Special needs adoption from a Jewish perspective.

Special needs adoption from a Jewish perspective.

Saturday, May 19, 2012

Orphans in Judaism

I can see why many religious Christians are motivated to pursue adoption. The New Testament does seem to stress orphan care in many places. But it bothered me to realize that this is not the case among most religious Jews. Why, I wondered. After all, this idea is introduced in the Old Testament.

Judaism is all about community. We are commanded to be a Light unto the Nations, not as individuals, but as a model of society. Traditional Jewish communities are very close-knit and are well set-up to take care of individuals or families that fall on hard times.  We are very much our brothers' keepers.

On the other hand, Judaism is not interested in acquiring converts.  The righteous of all nations have a place in Heaven, so there is no urgent need for gentiles to join the Tribe, as it were. A potential convert to Judaism is traditionally turned away 3 times before a rabbi will agree to begin the process. This process is long and difficult, and requires total commitment. Since Jews see each other as a very large extended family - our interconnectedness through the Patriarchs is very important - conversion basically represents an adoption. We see this exemplified in the book of Ruth, which is read on Shavuot (which just happens to come next week).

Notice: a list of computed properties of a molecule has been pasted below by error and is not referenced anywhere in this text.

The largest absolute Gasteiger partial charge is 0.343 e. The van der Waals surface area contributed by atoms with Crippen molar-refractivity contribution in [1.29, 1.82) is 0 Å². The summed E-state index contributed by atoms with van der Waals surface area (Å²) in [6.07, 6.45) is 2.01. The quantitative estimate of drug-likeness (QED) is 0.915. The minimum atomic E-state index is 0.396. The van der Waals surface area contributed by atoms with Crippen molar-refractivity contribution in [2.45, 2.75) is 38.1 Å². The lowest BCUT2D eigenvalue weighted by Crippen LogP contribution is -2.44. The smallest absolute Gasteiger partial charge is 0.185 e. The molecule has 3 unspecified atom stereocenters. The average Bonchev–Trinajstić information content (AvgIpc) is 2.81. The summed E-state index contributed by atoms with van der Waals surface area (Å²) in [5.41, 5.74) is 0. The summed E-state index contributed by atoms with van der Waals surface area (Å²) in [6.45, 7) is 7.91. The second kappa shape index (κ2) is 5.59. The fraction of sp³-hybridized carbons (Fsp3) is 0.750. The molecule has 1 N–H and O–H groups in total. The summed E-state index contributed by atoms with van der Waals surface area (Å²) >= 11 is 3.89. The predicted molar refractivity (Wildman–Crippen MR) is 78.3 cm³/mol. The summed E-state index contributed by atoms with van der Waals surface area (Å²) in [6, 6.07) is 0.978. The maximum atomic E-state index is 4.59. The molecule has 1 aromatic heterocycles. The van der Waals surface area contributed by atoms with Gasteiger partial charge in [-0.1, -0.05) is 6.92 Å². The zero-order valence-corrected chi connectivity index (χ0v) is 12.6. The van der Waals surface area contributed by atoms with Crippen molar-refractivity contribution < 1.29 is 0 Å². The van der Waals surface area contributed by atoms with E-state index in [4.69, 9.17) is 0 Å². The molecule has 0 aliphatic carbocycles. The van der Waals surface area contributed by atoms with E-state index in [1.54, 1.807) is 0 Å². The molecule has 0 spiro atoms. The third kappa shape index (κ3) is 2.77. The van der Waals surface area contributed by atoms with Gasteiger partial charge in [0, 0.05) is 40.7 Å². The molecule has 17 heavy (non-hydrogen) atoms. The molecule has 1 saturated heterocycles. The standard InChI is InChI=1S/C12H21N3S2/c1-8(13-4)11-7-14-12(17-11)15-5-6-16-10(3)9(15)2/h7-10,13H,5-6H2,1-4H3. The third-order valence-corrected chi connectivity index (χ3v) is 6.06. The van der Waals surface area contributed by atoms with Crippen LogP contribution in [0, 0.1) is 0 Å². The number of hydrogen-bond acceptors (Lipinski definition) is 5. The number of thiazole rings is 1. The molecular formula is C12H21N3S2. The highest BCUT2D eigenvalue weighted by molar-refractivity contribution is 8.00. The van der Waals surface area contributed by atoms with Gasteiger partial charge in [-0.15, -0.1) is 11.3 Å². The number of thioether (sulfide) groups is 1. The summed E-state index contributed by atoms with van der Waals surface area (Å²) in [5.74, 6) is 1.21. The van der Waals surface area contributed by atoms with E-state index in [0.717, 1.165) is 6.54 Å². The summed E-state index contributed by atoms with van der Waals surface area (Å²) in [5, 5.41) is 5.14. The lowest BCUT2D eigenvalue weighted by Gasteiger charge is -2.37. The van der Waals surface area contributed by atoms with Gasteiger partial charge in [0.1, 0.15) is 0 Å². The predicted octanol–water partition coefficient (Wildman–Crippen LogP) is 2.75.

This model does not account for children who are not equipped to make that commitment on their own behalf. However, modern interpretations have allowed non-Jewish children to be adopted by Jewish parents, with the parents assuming responsibility for the kids' conversion.

While Judaism does not focus on individual orphan care outside of the faith, many Jews work tirelessly on global community-based charities in pursuit of Tikkun Olam (repairing the world). They raise money to fight hunger in Africa, participate with Doctors Without Borders to bring medical help to disaster areas around the world, and are disproportionately represented in philanthropic organizations of all sorts.

I hope to use my journey - and this blog - to stretch my community in new directions, as I explore Jewish sources that can provide a spiritual framework for special needs adoption.


  1. Very well put!

    We do donate for the Tikvah orphanage in Ukraine, as part of our responsibility towards Jewish orphans, and in the days when we lived in region, we used to be able to do things with orphans and orphanages in Subotica and Novi Sad.

  2. Ooh, cool! I just googled the Tikvah orphanage - that might just be my next post...


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